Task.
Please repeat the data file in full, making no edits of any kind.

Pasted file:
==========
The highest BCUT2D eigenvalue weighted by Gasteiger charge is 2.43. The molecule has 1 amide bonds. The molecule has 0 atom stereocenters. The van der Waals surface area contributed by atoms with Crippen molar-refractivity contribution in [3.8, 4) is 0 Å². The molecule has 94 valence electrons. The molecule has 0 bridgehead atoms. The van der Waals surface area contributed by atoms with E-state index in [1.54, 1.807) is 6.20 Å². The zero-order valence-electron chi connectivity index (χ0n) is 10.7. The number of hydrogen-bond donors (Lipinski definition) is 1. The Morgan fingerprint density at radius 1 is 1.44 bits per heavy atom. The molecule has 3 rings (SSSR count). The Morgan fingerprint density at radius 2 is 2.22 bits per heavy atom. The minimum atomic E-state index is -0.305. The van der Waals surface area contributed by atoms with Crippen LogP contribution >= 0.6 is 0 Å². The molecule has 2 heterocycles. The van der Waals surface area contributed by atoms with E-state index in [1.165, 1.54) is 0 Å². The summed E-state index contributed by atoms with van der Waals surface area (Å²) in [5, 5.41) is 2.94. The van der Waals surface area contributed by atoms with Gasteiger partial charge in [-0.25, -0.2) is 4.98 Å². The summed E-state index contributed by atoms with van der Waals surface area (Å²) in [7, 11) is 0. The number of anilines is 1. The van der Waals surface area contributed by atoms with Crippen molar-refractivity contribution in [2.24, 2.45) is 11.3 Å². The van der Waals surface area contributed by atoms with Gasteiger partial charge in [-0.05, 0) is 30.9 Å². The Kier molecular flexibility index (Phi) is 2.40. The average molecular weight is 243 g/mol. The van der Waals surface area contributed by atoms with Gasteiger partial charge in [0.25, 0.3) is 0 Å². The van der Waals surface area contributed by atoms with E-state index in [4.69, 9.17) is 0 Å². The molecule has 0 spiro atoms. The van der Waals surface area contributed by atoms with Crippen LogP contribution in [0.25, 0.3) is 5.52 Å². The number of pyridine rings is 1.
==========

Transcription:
The highest BCUT2D eigenvalue weighted by Gasteiger charge is 2.43. The molecule has 1 amide bonds. The molecule has 0 atom stereocenters. The van der Waals surface area contributed by atoms with Crippen molar-refractivity contribution in [3.8, 4) is 0 Å². The molecule has 94 valence electrons. The molecule has 0 bridgehead atoms. The van der Waals surface area contributed by atoms with E-state index in [1.54, 1.807) is 6.20 Å². The zero-order valence-electron chi connectivity index (χ0n) is 10.7. The number of hydrogen-bond donors (Lipinski definition) is 1. The Morgan fingerprint density at radius 1 is 1.44 bits per heavy atom. The molecule has 3 rings (SSSR count). The Morgan fingerprint density at radius 2 is 2.22 bits per heavy atom. The minimum atomic E-state index is -0.305. The van der Waals surface area contributed by atoms with Crippen LogP contribution >= 0.6 is 0 Å². The molecule has 2 heterocycles. The van der Waals surface area contributed by atoms with E-state index in [1.165, 1.54) is 0 Å². The summed E-state index contributed by atoms with van der Waals surface area (Å²) in [5, 5.41) is 2.94. The van der Waals surface area contributed by atoms with Gasteiger partial charge in [-0.25, -0.2) is 4.98 Å². The summed E-state index contributed by atoms with van der Waals surface area (Å²) in [7, 11) is 0. The number of anilines is 1. The van der Waals surface area contributed by atoms with Crippen molar-refractivity contribution in [2.24, 2.45) is 11.3 Å². The van der Waals surface area contributed by atoms with Gasteiger partial charge in [-0.05, 0) is 30.9 Å². The Kier molecular flexibility index (Phi) is 2.40. The average molecular weight is 243 g/mol. The van der Waals surface area contributed by atoms with Gasteiger partial charge in [0.25, 0.3) is 0 Å². The van der Waals surface area contributed by atoms with E-state index in [4.69, 9.17) is 0 Å². The molecule has 0 spiro atoms. The van der Waals surface area contributed by atoms with Crippen LogP contribution in [0.25, 0.3) is 5.52 Å². The number of pyridine rings is 1.